The Fed and Hostile Takeovers
- It was quite the crazy hump day for U.S. stocks: after the Fed’s mid-day announcement (more on that later), all three major indices took an instant vertical drop. But what went down must come up, as investors regained confidence and pushed stocks well into the green by the close.
- Oil also won big to end a three day losing streak. The rally came after an unexpectedly optimistic U.S. crude oil inventory report, which reversed expectations of an oil bear market. The Fed’s rate decision had an impact here as well, putting weight on the U.S. dollar to fuel price gains across the commodities board.
- Activist investor Carl Icahn caused a ruckus of his own yesterday, urging insurance company AIG to split into three pieces. Icahn disclosed a stake in the firm and published a letter informing CEO Peter Hancock that he should spin off AIG’s life and mortgage units into public companies. The stock jumped 5 percent on the news, but AIG is putting up a fight, hiring outside advisors to deal with Icahn’s battle. Looks like we may have another hostile takeover attempt on our hands.
Remember DecemberThe Federal Reserve concluded its October policy meeting yesterday, and results were as expected—interest rates will once again remain unchanged at close to 0 percent. Chairwoman Janet Yellen stated that they’ll remain there until the economy gets closer to the Fed’s two main goals: maximum employment and 2 percent inflation. There was a noteworthy development, however: Yellen frequently referred to the Fed’s next meeting in December, implying that it’s seriously (for real this time) thinking about increasing rates at that point. But we’ll forgive you if you’re not totally convinced—after all, the Fed has played this game before.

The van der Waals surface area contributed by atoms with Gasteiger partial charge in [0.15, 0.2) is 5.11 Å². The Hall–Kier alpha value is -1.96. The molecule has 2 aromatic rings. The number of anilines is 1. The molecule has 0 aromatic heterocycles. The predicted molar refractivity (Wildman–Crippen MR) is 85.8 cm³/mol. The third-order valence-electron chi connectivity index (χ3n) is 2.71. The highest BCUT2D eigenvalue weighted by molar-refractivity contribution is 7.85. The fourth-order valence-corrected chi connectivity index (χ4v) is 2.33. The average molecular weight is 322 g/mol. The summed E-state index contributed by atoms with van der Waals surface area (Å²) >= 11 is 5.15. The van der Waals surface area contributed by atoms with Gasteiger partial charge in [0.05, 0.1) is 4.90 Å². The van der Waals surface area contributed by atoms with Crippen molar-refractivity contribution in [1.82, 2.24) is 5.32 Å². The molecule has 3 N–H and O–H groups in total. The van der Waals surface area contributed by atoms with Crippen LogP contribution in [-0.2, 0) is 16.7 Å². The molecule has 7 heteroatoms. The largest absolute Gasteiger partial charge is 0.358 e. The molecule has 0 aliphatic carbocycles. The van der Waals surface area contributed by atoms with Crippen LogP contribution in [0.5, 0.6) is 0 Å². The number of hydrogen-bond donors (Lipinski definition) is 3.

VW Drops A $2 Billion Deuce
If you want to make it to the top, chances are you’re going to get your hands dirty along the way. And so it was for Volkswagen, which broke the rules in a big way to get there. Not-so-coincidentally, they also turned a $2.9 billion net income into a $1.9 billion loss yesterday—you can connect the dots. VW’s new chief executive has put growth on the back burner to focus on regaining profitability, not to mention consumers’ (and investors’) trust.
If you’re an investment banker specializing in mergers and acquisitions, yesterday was quite a day. Let’s recap:
- Snyder-Lance, the company that makes those iconic Hanover pretzels, bought out packaged foods company Diamond Foods for $1.27 billion in an effort to shift its focus towards healthier foods.
- IBM acquired the Weather Company for over $2 billion. Seem like an odd combo? It may appear so at first, but the goal is for IBM to bring its advanced data analytics to good old-fashioned weather forecasting.
- News also broke that Hyatt Hotels is considering buying out Starwood Hotels & Resorts, sending both hotels’ securities skyrocketing.